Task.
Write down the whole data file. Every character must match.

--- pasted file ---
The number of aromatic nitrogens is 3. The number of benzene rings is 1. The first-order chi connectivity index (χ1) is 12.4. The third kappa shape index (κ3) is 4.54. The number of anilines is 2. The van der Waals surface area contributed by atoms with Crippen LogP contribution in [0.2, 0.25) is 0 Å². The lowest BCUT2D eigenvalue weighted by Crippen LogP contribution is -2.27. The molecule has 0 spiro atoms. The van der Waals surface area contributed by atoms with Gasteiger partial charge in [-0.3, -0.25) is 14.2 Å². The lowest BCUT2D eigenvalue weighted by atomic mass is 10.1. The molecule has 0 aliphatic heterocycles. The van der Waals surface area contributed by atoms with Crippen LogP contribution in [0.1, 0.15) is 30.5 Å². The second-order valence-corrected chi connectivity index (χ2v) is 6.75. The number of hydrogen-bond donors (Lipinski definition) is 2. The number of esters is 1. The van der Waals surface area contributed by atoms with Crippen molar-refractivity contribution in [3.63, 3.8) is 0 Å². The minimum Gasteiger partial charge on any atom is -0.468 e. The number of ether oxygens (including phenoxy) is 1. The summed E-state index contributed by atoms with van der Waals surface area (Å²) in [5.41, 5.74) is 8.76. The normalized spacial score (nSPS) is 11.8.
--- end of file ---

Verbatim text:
The number of aromatic nitrogens is 3. The number of benzene rings is 1. The first-order chi connectivity index (χ1) is 12.4. The third kappa shape index (κ3) is 4.54. The number of anilines is 2. The van der Waals surface area contributed by atoms with Crippen LogP contribution in [0.2, 0.25) is 0 Å². The lowest BCUT2D eigenvalue weighted by Crippen LogP contribution is -2.27. The molecule has 0 spiro atoms. The van der Waals surface area contributed by atoms with Gasteiger partial charge in [-0.3, -0.25) is 14.2 Å². The lowest BCUT2D eigenvalue weighted by atomic mass is 10.1. The molecule has 0 aliphatic heterocycles. The van der Waals surface area contributed by atoms with Crippen LogP contribution in [0.1, 0.15) is 30.5 Å². The second-order valence-corrected chi connectivity index (χ2v) is 6.75. The number of hydrogen-bond donors (Lipinski definition) is 2. The number of esters is 1. The van der Waals surface area contributed by atoms with Crippen molar-refractivity contribution in [3.63, 3.8) is 0 Å². The minimum Gasteiger partial charge on any atom is -0.468 e. The number of ether oxygens (including phenoxy) is 1. The summed E-state index contributed by atoms with van der Waals surface area (Å²) in [5.41, 5.74) is 8.76. The normalized spacial score (nSPS) is 11.8.